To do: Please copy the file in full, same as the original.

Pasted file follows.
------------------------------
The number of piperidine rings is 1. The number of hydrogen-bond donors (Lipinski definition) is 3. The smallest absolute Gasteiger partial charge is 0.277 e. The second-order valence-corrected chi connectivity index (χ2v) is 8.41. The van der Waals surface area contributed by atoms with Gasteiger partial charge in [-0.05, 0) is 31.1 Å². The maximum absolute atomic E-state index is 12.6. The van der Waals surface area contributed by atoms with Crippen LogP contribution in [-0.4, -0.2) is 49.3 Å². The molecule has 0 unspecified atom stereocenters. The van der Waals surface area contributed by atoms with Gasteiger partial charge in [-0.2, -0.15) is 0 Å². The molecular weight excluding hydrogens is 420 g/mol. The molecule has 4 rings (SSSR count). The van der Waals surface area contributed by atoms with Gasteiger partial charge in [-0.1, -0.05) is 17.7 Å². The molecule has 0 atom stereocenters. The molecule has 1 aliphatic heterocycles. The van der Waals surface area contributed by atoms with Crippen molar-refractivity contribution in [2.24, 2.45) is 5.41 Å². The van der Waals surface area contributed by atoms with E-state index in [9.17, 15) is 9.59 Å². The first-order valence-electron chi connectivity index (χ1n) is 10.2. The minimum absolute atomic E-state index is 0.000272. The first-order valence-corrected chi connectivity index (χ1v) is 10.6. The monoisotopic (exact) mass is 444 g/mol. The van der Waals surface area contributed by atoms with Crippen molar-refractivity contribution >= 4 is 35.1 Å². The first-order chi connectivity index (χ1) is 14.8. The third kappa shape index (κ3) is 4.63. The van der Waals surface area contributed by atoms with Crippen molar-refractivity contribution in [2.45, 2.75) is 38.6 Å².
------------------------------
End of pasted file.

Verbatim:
The number of piperidine rings is 1. The number of hydrogen-bond donors (Lipinski definition) is 3. The smallest absolute Gasteiger partial charge is 0.277 e. The second-order valence-corrected chi connectivity index (χ2v) is 8.41. The van der Waals surface area contributed by atoms with Gasteiger partial charge in [-0.05, 0) is 31.1 Å². The maximum absolute atomic E-state index is 12.6. The van der Waals surface area contributed by atoms with Crippen LogP contribution in [-0.4, -0.2) is 49.3 Å². The molecule has 0 unspecified atom stereocenters. The van der Waals surface area contributed by atoms with Gasteiger partial charge in [-0.2, -0.15) is 0 Å². The molecular weight excluding hydrogens is 420 g/mol. The molecule has 4 rings (SSSR count). The van der Waals surface area contributed by atoms with Gasteiger partial charge in [-0.1, -0.05) is 17.7 Å². The molecule has 0 atom stereocenters. The molecule has 1 aliphatic heterocycles. The van der Waals surface area contributed by atoms with Crippen molar-refractivity contribution in [2.24, 2.45) is 5.41 Å². The van der Waals surface area contributed by atoms with E-state index in [9.17, 15) is 9.59 Å². The first-order valence-electron chi connectivity index (χ1n) is 10.2. The minimum absolute atomic E-state index is 0.000272. The first-order valence-corrected chi connectivity index (χ1v) is 10.6. The monoisotopic (exact) mass is 444 g/mol. The van der Waals surface area contributed by atoms with Crippen molar-refractivity contribution >= 4 is 35.1 Å². The first-order chi connectivity index (χ1) is 14.8. The third kappa shape index (κ3) is 4.63. The van der Waals surface area contributed by atoms with Crippen molar-refractivity contribution in [2.45, 2.75) is 38.6 Å².